Inter-Research > MEPS > v196 > p59-73  
Marine Ecology Progress Series

via Mailchimp

MEPS 196:59-73 (2000)  -  doi:10.3354/meps196059

Benthic-pelagic exchange of microalgae at a tidal flat. 1. Pigment analysis

Cathy H. Lucas1,*, John Widdows2, Mary D. Brinsley2, Peter N. Salkeld2, Peter M. J. Herman3

1School of Ocean and Earth Science, University of Southampton, Southampton Oceanography Centre, European Way, Southampton SO14 3ZH, United Kingdom 2Centre for Coastal and Marine Sciences, Plymouth Marine Laboratory, Prospect Place, The Hoe, Plymouth PL1 3DH, United Kingdom
3Netherlands Institute of Ecology (NIOO-CEMO), PO Box 140, 4400 AC Yerseke, The Netherlands

ABSTRACT: Annular flume experiments and high-performance liquid chromatography (HPLC) were used to quantitatively and qualitatively measure benthic-pelagic exchange of microphytobenthos from natural sediments. Clear spatial and temporal differences in microphytobenthos resuspension in response to stepwise increases in current velocity were observed. Resuspension of chlorophyll a (chl a) from sandy sediments containing low levels of microphytobenthos biomass (<11.5 mg chl a m-2) occurred gradually and continuously over a range of current velocities from 10 to 40 cm s-1. In June, well-developed diatom mats at siltier sites (>56 mg chl a m-2) displayed strong resistance to erosion at currents <20 to 25 cm s-1, above which there was a very rapid increase in the amount of chl a in suspension following the stripping of the algal mat from the sediment surface. In September, when the diatom bloom was over, these sediments were less resistant to erosion and resuspension of microalgae occurred at current velocities above 15 to 20 cm-1. Site 1, situated at the edge of the flat, had a dense algal mat but low sediment stability. Microalgae were readily resuspended because the extracellular polymeric substances (EPS) produced by the migratory diatoms were unable to consolidate during the short emersion period. As a rule more chl a was resuspended from sandy sediments at current velocities 15 and 20 cm-1, but above this current velocity chl a resuspension was greater from silty sediments. Although sandy sites have low biomass in the surface layer, the greater depth of sediment erosion during bedload transport exposes more chl a to the surface. The percentage of sedimentary chl a lost at selected current velocities was estimated, and the implications for carbon supply to the pelagic and benthic systems discussed. Much of the biomass resuspended may be deposited locally, particularly in sandier regions. During the flume experiments it was observed that settling of fine sediment and microalgae was extremely rapid, because it was being biodeposited by suspension-feeding activity, and Œstripped¹ out of the water column by rapidly sinking suspended particulate matter (SPM). Qualitative changes in suspended material were measured as % chl a (chl a/phaeopigments x 100%) and accessory pigment content. As current velocity increased the relative proportion of phaeopigments increased, which has important implications for benthic suspension feeders feeding in the benthic boundary layer. The findings from the flume experiments have been compared with in situ measurements of current velocity, SPM and chl a.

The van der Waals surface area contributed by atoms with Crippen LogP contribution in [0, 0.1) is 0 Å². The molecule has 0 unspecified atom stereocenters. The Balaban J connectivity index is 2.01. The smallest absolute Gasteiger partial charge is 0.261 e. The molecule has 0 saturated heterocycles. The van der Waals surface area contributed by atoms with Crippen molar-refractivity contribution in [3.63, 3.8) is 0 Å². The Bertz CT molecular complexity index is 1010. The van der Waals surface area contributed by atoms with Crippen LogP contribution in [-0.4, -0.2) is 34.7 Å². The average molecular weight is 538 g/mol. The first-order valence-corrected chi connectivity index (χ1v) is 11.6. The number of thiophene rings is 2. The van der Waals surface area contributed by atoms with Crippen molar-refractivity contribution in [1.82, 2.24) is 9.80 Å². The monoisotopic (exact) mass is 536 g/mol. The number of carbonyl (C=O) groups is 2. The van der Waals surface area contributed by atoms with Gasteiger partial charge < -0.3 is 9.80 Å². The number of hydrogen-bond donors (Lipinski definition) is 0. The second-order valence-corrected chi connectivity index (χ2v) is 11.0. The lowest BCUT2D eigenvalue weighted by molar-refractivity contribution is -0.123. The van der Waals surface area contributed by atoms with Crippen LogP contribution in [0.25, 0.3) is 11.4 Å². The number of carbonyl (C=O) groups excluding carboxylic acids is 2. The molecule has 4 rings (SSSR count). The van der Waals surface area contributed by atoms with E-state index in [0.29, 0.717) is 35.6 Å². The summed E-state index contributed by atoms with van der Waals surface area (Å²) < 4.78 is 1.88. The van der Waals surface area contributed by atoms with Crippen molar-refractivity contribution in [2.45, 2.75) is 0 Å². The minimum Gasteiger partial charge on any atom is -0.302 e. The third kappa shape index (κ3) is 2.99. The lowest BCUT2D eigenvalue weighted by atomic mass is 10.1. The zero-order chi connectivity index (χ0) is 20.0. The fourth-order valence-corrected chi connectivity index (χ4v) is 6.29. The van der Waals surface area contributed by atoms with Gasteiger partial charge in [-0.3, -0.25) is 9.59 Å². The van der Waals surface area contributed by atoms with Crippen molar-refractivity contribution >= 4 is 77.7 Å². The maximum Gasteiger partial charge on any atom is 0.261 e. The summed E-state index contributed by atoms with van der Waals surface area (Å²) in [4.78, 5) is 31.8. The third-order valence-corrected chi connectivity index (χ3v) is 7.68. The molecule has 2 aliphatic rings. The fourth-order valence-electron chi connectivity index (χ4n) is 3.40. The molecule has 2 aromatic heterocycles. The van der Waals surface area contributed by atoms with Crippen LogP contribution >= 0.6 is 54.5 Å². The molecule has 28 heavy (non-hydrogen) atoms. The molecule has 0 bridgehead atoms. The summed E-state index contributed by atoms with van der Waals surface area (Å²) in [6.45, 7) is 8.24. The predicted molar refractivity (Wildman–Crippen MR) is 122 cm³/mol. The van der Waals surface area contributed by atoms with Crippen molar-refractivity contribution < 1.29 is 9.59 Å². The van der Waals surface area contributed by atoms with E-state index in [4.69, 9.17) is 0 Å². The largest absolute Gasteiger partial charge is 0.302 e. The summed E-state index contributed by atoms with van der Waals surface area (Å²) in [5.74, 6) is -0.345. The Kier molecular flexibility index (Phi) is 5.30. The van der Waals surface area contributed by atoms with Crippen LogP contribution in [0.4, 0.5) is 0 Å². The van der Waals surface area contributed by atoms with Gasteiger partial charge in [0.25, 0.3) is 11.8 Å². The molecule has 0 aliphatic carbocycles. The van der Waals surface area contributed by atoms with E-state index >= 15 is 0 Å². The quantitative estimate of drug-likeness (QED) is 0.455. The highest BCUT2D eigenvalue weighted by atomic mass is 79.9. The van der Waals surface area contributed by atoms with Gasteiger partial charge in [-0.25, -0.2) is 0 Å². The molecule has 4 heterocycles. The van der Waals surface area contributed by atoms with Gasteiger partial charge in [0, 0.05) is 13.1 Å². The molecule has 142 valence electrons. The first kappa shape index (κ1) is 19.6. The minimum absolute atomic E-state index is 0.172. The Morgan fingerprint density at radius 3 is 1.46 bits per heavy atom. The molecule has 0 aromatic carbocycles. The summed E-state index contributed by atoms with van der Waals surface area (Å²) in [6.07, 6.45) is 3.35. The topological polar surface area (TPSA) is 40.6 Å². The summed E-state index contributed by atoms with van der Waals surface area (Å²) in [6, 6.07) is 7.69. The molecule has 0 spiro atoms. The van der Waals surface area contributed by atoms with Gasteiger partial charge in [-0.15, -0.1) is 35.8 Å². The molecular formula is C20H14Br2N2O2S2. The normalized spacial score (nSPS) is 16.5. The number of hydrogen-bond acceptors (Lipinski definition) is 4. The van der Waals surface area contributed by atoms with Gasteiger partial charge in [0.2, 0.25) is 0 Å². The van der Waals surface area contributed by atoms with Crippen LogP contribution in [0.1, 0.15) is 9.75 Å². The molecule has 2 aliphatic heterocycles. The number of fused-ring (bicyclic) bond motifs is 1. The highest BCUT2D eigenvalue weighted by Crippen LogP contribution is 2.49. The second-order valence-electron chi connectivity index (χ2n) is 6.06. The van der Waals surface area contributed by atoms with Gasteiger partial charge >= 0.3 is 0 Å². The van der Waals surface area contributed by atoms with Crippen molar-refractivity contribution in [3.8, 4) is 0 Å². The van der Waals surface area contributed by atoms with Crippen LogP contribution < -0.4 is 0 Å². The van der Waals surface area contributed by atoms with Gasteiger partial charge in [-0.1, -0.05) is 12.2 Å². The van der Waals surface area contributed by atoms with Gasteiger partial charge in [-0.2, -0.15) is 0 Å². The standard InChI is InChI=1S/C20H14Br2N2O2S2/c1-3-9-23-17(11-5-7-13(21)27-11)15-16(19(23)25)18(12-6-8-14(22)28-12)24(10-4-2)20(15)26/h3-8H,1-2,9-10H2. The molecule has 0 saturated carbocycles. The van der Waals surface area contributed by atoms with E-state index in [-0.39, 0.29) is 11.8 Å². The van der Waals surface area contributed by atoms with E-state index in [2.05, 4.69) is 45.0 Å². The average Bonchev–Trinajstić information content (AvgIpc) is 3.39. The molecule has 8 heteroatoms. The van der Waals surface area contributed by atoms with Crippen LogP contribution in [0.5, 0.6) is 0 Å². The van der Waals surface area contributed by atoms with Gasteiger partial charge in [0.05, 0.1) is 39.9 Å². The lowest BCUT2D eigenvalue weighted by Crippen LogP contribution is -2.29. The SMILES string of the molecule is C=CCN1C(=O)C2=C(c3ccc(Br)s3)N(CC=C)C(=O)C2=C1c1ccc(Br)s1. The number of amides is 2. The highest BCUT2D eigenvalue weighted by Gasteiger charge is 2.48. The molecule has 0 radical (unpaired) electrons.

KEY WORDS: Microphytobenthos · Resuspension · Deposition · Chlorophyll a · Accessory pigments · HPLC · Annular flume

Full text in pdf format